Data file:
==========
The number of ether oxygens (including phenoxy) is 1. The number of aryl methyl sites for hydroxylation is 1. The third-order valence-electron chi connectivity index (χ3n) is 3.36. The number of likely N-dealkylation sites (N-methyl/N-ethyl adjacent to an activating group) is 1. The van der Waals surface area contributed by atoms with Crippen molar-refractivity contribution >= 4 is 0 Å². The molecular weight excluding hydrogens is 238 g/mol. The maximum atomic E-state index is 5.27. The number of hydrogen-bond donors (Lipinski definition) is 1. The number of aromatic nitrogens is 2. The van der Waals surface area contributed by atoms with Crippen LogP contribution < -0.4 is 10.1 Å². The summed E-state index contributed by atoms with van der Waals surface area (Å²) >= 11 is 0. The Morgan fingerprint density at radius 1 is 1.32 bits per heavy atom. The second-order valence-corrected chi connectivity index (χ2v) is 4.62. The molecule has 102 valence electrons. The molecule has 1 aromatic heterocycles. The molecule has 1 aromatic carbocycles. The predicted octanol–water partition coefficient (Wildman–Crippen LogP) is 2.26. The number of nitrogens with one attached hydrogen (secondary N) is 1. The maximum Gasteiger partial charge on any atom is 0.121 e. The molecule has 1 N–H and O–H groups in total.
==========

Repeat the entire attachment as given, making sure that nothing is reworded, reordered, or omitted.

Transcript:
The number of ether oxygens (including phenoxy) is 1. The number of aryl methyl sites for hydroxylation is 1. The third-order valence-electron chi connectivity index (χ3n) is 3.36. The number of likely N-dealkylation sites (N-methyl/N-ethyl adjacent to an activating group) is 1. The van der Waals surface area contributed by atoms with Crippen molar-refractivity contribution >= 4 is 0 Å². The molecular weight excluding hydrogens is 238 g/mol. The maximum atomic E-state index is 5.27. The number of hydrogen-bond donors (Lipinski definition) is 1. The number of aromatic nitrogens is 2. The van der Waals surface area contributed by atoms with Crippen LogP contribution < -0.4 is 10.1 Å². The summed E-state index contributed by atoms with van der Waals surface area (Å²) >= 11 is 0. The Morgan fingerprint density at radius 1 is 1.32 bits per heavy atom. The second-order valence-corrected chi connectivity index (χ2v) is 4.62. The molecule has 102 valence electrons. The molecule has 1 aromatic heterocycles. The molecule has 1 aromatic carbocycles. The predicted octanol–water partition coefficient (Wildman–Crippen LogP) is 2.26. The number of nitrogens with one attached hydrogen (secondary N) is 1. The maximum Gasteiger partial charge on any atom is 0.121 e. The molecule has 1 N–H and O–H groups in total.